There's an easier path for China than struggling to buy energy resources from the West. Companies from the People's Republic and elsewhere have encountered political resistance when pursuing U.S. and Canadian enterprises that hold oil and gas rights. A smarter strategy could be to snag the know-how needed to unlock ample reserves at home.
Rising energy demand is feeding the Middle Kingdom's appetite for foreign energy. The country's national oil companies last year scooped up about $18-billion (U.S.) of overseas oil and gas assets. At $15.1-billion, Nexen would be the biggest bite yet. A nationalist backlash in Canada to CNOOC's approach, however, speaks to the growing resistance. Similar sensitivities have forced previous retreats, including CNOOC from an $18.5-billion advance on Unocal in 2005. Much of the opposition stems from the idea of ceding land and national resources.
A change in tactic could smooth China's path. Especially when it comes to gas, the country has plenty of its own hydrocarbons and lacks only the know-how to extract them. In fact, at about 36 trillion cubic metres, China's shale gas reserves are estimated by the U.S. government to be 50 per cent larger than those of the United States. Acquiring services and technology companies would help increase domestic output.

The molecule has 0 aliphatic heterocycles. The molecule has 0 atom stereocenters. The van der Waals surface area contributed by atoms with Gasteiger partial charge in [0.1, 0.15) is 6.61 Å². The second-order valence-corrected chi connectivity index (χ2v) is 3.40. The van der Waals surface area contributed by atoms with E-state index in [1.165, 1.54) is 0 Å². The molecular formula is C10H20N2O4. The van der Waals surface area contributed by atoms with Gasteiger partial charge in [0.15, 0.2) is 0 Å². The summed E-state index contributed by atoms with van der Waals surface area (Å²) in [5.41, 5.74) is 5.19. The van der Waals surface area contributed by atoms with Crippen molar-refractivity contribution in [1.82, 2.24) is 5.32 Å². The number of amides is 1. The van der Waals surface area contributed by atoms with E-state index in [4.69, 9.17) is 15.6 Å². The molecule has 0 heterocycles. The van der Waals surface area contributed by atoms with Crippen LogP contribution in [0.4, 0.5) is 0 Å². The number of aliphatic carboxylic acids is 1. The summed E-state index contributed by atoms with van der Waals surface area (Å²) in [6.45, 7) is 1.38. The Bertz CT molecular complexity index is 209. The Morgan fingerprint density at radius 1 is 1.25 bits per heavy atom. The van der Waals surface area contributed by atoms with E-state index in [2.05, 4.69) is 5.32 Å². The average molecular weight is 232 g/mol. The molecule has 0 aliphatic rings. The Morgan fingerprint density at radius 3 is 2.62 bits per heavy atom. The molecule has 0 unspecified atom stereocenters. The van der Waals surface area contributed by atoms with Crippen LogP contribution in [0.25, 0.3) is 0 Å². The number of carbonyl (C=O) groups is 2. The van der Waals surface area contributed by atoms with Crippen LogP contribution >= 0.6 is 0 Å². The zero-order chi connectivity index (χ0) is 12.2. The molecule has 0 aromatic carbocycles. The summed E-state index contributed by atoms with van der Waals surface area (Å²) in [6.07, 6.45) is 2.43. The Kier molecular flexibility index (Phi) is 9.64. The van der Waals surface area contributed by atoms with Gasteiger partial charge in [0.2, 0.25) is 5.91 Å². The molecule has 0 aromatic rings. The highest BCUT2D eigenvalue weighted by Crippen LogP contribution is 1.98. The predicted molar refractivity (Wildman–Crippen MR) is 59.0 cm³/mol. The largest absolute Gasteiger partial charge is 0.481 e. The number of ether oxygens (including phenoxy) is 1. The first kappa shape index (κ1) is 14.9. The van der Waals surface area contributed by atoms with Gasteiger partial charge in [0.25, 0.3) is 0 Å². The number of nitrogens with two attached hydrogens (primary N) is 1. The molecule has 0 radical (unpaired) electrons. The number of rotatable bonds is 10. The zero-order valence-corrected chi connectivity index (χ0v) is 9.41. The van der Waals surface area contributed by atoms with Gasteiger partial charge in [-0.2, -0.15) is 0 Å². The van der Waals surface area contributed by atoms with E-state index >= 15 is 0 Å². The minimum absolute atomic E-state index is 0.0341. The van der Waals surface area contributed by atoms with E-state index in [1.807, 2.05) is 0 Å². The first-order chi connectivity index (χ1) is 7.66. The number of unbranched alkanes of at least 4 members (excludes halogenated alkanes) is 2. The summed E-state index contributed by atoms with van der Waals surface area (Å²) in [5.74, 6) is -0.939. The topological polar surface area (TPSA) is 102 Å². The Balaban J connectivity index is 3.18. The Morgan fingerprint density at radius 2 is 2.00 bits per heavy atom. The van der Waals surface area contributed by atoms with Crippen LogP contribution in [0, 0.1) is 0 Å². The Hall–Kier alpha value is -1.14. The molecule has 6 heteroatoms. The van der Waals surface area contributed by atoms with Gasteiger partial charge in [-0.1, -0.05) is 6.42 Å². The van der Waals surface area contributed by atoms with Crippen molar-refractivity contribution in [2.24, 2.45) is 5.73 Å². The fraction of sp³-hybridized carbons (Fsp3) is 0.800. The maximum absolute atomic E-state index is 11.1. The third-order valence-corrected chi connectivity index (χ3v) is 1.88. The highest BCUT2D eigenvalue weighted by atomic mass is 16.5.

Targeting a giant like Halliburton might stir the same sort of resistance China experiences now. There are, however, plenty of smaller rivals that probably wouldn't. The $7-billion Weatherford International is one that could help China unlock some of its shale trove as well as revitalize its aging oil wells. China's crude output stagnated in 2011 at 4.1 million barrels a day, after climbing by almost 25 per cent over the past decade, according to data from BP. Even less conspicuous quarry would be fracking specialist C&J Energy Services.
China's quest for hydrocarbons won't end any time soon. Swooping on U.S. service companies, however, could prove a more productive way to achieve a similar result.